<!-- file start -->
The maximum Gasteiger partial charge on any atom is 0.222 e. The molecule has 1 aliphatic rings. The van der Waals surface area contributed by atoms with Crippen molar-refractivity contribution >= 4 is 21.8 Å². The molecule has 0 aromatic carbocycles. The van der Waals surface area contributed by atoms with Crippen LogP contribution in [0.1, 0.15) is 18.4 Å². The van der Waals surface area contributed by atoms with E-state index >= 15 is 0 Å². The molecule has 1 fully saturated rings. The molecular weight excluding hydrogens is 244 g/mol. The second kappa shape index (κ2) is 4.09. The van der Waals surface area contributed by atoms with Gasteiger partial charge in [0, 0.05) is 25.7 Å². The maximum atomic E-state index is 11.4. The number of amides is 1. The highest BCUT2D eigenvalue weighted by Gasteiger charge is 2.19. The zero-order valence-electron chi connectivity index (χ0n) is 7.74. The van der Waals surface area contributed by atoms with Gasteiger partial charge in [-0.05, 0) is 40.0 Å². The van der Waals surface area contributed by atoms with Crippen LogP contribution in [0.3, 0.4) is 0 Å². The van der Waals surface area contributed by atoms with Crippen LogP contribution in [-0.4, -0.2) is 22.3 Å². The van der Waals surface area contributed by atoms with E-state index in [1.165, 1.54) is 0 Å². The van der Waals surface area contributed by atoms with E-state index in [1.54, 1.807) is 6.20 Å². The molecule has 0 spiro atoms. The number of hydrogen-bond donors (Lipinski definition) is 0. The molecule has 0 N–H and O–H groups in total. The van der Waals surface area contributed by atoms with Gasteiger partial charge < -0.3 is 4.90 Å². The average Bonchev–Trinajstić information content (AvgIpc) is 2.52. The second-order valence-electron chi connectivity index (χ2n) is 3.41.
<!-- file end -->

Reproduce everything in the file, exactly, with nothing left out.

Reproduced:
The maximum Gasteiger partial charge on any atom is 0.222 e. The molecule has 1 aliphatic rings. The van der Waals surface area contributed by atoms with Crippen molar-refractivity contribution >= 4 is 21.8 Å². The molecule has 0 aromatic carbocycles. The van der Waals surface area contributed by atoms with Crippen LogP contribution in [0.1, 0.15) is 18.4 Å². The van der Waals surface area contributed by atoms with E-state index >= 15 is 0 Å². The molecule has 1 fully saturated rings. The molecular weight excluding hydrogens is 244 g/mol. The second kappa shape index (κ2) is 4.09. The van der Waals surface area contributed by atoms with Gasteiger partial charge in [0, 0.05) is 25.7 Å². The maximum atomic E-state index is 11.4. The number of amides is 1. The highest BCUT2D eigenvalue weighted by Gasteiger charge is 2.19. The zero-order valence-electron chi connectivity index (χ0n) is 7.74. The van der Waals surface area contributed by atoms with Gasteiger partial charge in [-0.05, 0) is 40.0 Å². The van der Waals surface area contributed by atoms with Crippen LogP contribution in [0.3, 0.4) is 0 Å². The van der Waals surface area contributed by atoms with Crippen LogP contribution in [-0.4, -0.2) is 22.3 Å². The van der Waals surface area contributed by atoms with E-state index in [1.165, 1.54) is 0 Å². The van der Waals surface area contributed by atoms with E-state index in [1.54, 1.807) is 6.20 Å². The molecule has 0 spiro atoms. The number of hydrogen-bond donors (Lipinski definition) is 0. The molecule has 0 N–H and O–H groups in total. The van der Waals surface area contributed by atoms with Gasteiger partial charge < -0.3 is 4.90 Å². The average Bonchev–Trinajstić information content (AvgIpc) is 2.52. The second-order valence-electron chi connectivity index (χ2n) is 3.41.